On the opposite end, some trials have been made with raising the price of property values to make more sense in a 2000s society, doing a World Edition featuring properties from all over, not just Atlantic City, and the tech twist of allowing the game to be your banker electronically. Of course, various electronic versions have appeared over the years, everywhere from the computer to the iPhone. I loved playing the computer player on the Palm version back in the day.
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Today, President Obama announced details of his plan to grow jobs, first outlined in his State of the Union address. One of his leading proposals is providing tax credits of up to $5,000 to businesses for every new employee they hire in 2010.

Bill Milliken co-owns the Portland Market House, a purveyor of specialty foods in the city's downtown. He hopes that Congress will approve the president's plan. "It's $5,000 bucks. I don't know about all these big corporations, but for me as a small business owner, $5,000, whether it's help with wages or anything else is a substantial amount of money."

Milliken and his partner opened a coffee shop in the Market House in December, and just hired a fourth employee. They're thinking about hiring a fifth.
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My PhotoSuppyChainBrain - A new study by global management consulting firm A.T. Kearney, Delivering Technology Innovations, finds that while industry leaders overwhelmingly acknowledge the value of IT as an important strategic differentiator, investment in IT innovation misses target levels more than 75 percent of the time. Moreover, although innovation accounted for 30 percent of the average IT budget in 1999, it has fallen to less than half of that -- 14 percent -- in the subsequent 10 years.

The study found that IT innovations were adding value in virtually every aspect of a business, from sales and marketing through R&D and product development, manufacturing and supply chain, and even mergers and acquisitions. Yet a successful IT program does not come easily, and the study identifies the greatest IT growth barriers as complexity, inconsistent data, and excessive time spent on daily activities. Further, it finds that the lack of effective enterprise integration and a limited incubator environment are the two most important reasons why IT innovation projects fail.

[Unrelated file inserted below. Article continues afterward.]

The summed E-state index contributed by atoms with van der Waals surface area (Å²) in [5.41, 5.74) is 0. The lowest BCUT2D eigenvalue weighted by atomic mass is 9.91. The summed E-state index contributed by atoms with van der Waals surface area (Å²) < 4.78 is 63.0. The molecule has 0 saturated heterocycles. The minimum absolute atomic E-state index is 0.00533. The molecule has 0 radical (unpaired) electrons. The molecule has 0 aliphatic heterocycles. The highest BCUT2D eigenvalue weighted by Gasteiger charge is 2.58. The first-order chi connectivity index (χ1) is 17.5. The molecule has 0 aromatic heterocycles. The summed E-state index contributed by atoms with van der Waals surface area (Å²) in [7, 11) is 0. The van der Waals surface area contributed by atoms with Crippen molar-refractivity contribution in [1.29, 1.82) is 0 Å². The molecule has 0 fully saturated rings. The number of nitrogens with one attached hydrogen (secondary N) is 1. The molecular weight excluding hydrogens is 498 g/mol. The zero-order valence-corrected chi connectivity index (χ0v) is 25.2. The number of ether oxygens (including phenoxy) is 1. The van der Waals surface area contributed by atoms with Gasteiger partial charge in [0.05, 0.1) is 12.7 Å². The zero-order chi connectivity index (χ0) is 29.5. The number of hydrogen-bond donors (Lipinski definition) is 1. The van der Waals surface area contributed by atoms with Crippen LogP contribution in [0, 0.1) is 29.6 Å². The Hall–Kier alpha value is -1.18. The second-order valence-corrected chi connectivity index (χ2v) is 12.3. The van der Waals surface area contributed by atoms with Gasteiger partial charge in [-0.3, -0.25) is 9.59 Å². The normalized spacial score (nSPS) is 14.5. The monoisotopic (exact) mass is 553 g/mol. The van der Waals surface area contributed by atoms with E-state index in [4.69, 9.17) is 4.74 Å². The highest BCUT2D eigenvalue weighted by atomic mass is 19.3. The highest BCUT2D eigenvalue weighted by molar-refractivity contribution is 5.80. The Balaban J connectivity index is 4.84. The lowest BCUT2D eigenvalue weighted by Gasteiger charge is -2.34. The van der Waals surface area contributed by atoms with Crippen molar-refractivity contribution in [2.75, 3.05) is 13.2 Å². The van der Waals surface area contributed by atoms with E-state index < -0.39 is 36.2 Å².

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Where now for European innovation strategy?This article about European innovation strategy was published by EurActiv on 29th January 2010.

Plans to unveil an Innovation Act in time for the spring meeting of EU leaders have been stalled while the new European Commission beds down and looks at broadening the scope of the strategy.

The document is now expected to be published in June and will fit into the ‘EU 2020′ strategy for growth and jobs. By that time, a clearer picture will also have emerged of the roles of the new European commissioners.

The first clear sign of a delay came when MEPs grilled incoming Industry Commissioner Antonio Tajani at his parliamentary hearing earlier this month.
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Angel investing groups from around the region will gather in Cambridge next Wednesday for their 14th annual meeting. It's organized by CommonAngels and Hub Angels, two Boston-based groups of wealthy individuals who can provide anywhere from a few hundred thousand to a few million dollars to start-ups they deem worthy.

I spoke with James Geshwiler, managing director of CommonAngels, yesterday morning to get a sense of what they'll be discussing.

"The #1 issue is sufficiency and availability of capital," Geshwiler said, adding that groups want to be sure they can keep funding start-ups as they grow, not just hand them initial seed money. "We're looking at a venture capital industry and a population of high-net-worth individuals that is contracting. So we're increasingly putting emphasis on collaboration between different angel groups."
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The University of Missouri System plans to establish a new three-year, $5 million fund for start-up companies, President Gary Forsee announced Friday in his State of the University address.

The Enterprise Investment Program “is designed to help fund start-up companies in Missouri that can move the discoveries of our faculty from the laboratory to the marketplace,” Forsee said.

He said he anticipates the new fund will leverage the university’s expertise in life sciences, nano science, information technology, engineering, medicine/medical devices and energy.